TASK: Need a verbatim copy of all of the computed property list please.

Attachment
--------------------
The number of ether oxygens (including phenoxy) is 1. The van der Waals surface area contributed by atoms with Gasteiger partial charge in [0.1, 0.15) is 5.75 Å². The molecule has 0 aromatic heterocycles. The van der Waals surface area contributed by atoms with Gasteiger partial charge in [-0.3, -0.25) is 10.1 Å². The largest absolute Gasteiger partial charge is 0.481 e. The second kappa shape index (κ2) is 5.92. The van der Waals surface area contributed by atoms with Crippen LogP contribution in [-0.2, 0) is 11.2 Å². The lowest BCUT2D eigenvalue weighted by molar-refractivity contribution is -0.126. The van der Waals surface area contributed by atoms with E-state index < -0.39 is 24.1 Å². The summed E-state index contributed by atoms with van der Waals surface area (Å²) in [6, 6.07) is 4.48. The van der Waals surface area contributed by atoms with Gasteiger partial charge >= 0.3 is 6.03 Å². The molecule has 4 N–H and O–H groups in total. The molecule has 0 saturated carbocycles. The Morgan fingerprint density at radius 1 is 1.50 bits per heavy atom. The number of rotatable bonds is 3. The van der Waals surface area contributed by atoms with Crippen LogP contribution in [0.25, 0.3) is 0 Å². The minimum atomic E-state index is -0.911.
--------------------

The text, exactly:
The number of ether oxygens (including phenoxy) is 1. The van der Waals surface area contributed by atoms with Gasteiger partial charge in [0.1, 0.15) is 5.75 Å². The molecule has 0 aromatic heterocycles. The van der Waals surface area contributed by atoms with Gasteiger partial charge in [-0.3, -0.25) is 10.1 Å². The largest absolute Gasteiger partial charge is 0.481 e. The second kappa shape index (κ2) is 5.92. The van der Waals surface area contributed by atoms with Crippen LogP contribution in [-0.2, 0) is 11.2 Å². The lowest BCUT2D eigenvalue weighted by molar-refractivity contribution is -0.126. The van der Waals surface area contributed by atoms with E-state index < -0.39 is 24.1 Å². The summed E-state index contributed by atoms with van der Waals surface area (Å²) in [6, 6.07) is 4.48. The van der Waals surface area contributed by atoms with Gasteiger partial charge >= 0.3 is 6.03 Å². The molecule has 4 N–H and O–H groups in total. The molecule has 0 saturated carbocycles. The Morgan fingerprint density at radius 1 is 1.50 bits per heavy atom. The number of rotatable bonds is 3. The van der Waals surface area contributed by atoms with Crippen LogP contribution in [0.25, 0.3) is 0 Å². The minimum atomic E-state index is -0.911.